Wednesday, April 28, 2010

Deja vu: Halak does it again, Montreal moves on

Canadiens complete historic comeback; Washington finishes epic collapse
Know those commercials with the hockey clips that ends with something like: "The Stanley Cup Playoffs. Where history will be made"? Well, history was made Wednesday night.

Jaroslav Halak maintained his phenomenal form, Dominic "I was traded for a second round pick" Moore scored the eventual winner late in the game and Montreal shocked Washington, 2-1, to advance to the second round after trailing in the series 3-1. It is the first time ever a No. 1 seed blew a 3-1 series lead to a No. 8 seed. The Canadiens face Pittsburgh in the second round.

So the lesson is: That second round draft pick was worth it.

The formula in Game 7 was pretty much exactly as in Game 6. Montreal scored first and went into a shell, pulling everyone back defensively in an attempt not to give the Capitals any room. Washington did its part, firing shot after shot at Halak, and didn't get anything past him until a broken play goal late in the game.

Marc-Andre Bergeron (4:06 ice time, 2:53 on the power play) scored on a 4-on-3 advantage in the final minute of the first period when Mike Green took a cross checking penalty in the attacking zone. Green is fortunate the Norris Trophy ballots are done already, because he was horrid on Moore's goal. Green attempted to play Maxim Lapierre off the puck, wasn't very effective at it, and ended up letting the puck sit in the middle of the ice.

Moore swooped in and fired a wrist shot far side on Semyon Varlamov for a crucial 2-0 lead. We knew Washington wouldn't get shut out, so getting that second goal was imperative.

For the rest of the game, it was all Halak, who finished with 41 saves. Both teams hit at least one post, including one by Capitals no-show winger Alexander Semin that would've given Washington an early 1-0 lead. Each team also had a disallowed goal, one when Mike Knuble made contact with Halak while the latter was in his crease, and when Lapierre shoved Varlamov into the cage. Both calls seemed correct to me.

Brooks Laich made things interesting by poking in a rebound with 2:16 to play, but Washington couldn't get anything else through, despite getting a power play with 1:44 to play.

Just as in Game 6, Washington fired 94 shots toward Halak. He stopped 41 of the 42 that made it on goal. The Canadiens blocked 41. Another 11 missed the net. Props to Andrei Markov and Hal Gill (six blocked shots each) and Ryan O'Byrne (five.) Forwards Tom Pyatt (four) and Benoit Pouliot (three) got into the act, as did rookie PK Subban (three), who was playing just his second career playoff game.

Montreal registered just 16 shots on goal - eight, three and five by period.

So why did Washington lose this series? A variety of reasons. Halak gets the first nod. I suppose he's not shaking any more, is he? He had a remarkable turnaround after a horrid ending to Game 2 - a game Montreal seemed to have - and a less-than-stellar Game 3. Let's give coach Jacques Martin full credit for going back to Halak. (Though to play devil's advocate, his other choice was Carey Price. Seriously, who would you go with?)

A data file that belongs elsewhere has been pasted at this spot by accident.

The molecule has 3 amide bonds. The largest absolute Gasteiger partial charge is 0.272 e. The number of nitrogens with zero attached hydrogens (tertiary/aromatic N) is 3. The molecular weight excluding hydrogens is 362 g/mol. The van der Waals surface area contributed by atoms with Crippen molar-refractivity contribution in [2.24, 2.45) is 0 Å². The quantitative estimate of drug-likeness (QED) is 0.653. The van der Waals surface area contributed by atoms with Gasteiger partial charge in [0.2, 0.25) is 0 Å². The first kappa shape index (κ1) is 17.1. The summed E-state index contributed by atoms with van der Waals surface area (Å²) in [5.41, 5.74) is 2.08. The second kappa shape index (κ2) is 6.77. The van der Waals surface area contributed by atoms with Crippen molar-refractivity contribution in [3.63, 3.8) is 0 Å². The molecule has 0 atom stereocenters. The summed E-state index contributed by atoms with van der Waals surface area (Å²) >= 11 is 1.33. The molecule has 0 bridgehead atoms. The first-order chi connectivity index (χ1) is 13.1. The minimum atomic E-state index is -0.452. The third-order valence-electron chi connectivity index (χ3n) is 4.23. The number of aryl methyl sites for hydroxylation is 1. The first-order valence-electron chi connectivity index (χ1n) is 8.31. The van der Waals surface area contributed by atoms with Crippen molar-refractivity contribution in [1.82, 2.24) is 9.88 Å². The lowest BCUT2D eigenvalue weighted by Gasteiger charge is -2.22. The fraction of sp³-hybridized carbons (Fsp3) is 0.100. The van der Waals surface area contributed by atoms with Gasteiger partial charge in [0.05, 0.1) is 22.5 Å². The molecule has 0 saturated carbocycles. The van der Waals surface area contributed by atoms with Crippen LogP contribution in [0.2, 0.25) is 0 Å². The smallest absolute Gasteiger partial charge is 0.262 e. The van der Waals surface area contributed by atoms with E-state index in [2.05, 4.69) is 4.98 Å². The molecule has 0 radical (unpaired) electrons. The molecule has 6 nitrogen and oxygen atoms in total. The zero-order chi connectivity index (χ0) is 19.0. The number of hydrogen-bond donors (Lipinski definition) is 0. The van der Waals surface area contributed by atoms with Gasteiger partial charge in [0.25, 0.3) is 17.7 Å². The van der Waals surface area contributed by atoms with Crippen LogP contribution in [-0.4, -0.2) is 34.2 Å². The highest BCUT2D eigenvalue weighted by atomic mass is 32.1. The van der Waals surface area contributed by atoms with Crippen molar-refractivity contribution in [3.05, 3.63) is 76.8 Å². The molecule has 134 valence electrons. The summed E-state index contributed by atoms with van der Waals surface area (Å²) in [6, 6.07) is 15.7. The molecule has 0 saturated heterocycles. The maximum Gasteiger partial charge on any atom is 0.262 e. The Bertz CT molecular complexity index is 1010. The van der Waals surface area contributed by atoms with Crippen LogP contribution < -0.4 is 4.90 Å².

Next, Green was awful in the series, scoring no goals and registering just three assists while displaying horrid work in the defensive zone. In addition, he took a number of bad penalties that cost Washington one of its best offensive talents. He's becoming a postseason dud (one goal in 20 playoff games.)

Third, where was Semin? This is the second straight playoff series where he has been a non-factor. He failed to score any goals against Pittsburgh in the second round last season and had nothing but two assists in this series. For a guy who scored 40 goals, more production is required. (Takes a real genius to figure that out, right?) He ends the playoffs with a league-high (for now) 44 shots, but he's got to score.

Fourth, related to the previous two items, the vaunted Washington power play was 1-for-33. The Capitals scored more shorthanded goals than power play goals.

Whoever provided color commentary for Versus - I think it was Bill Jaffe - pinned something too. This team just isn't built for the playoffs. There's too much individualism and not enough team play. Montreal was just the opposite, playing almost entirely as a team. The Canadiens surrounded puck carriers, blocked tons of shots and no individual tried to do too much. All that great depth scoring Washington had disappeared, and Montreal deserves credit for shutting down that potent offense.

We've seen high seeds lose, and lose badly. Heck, we had the Devils this season. We've seen Presidents' Trophy winners crash out in the first round. Montreal is the ninth No. 8 seed to knock off the top seed. I won't say this upset tops every other one but it's got to be in the conversation.

Stats of the night
6:47 - Amount of time in the series that Washington held a lead on home ice, where the Capitals were 1-3 despite having the league's best home record in the regular season.

4 - Playoff series appearances for Ovechkin. Each has gone to Game 7, and the Capitals are 1-3 in those series.

1-4 - Jacques Martin's record as coach in Game 7s. He is the only coach in NHL history to lose four straight Game 7s.

0 - Eastern Conference division winners who advanced to the second round.

Quote of the night
"Before the series started, no one gave us a chance to win, not even one game. We proved (to) them they were wrong."
Halak. Hey, I said you'd win two games and that you'd steal one or two. Of course, I also said Montreal didn't have the defensive capability to hold Washington in check, and the Habs blocked roughly 4,923 shots in the series.

Thursday prediction
Oops, failed to check to see if there were any games Thursday. There is one.

San Jose 4, Detroit 3

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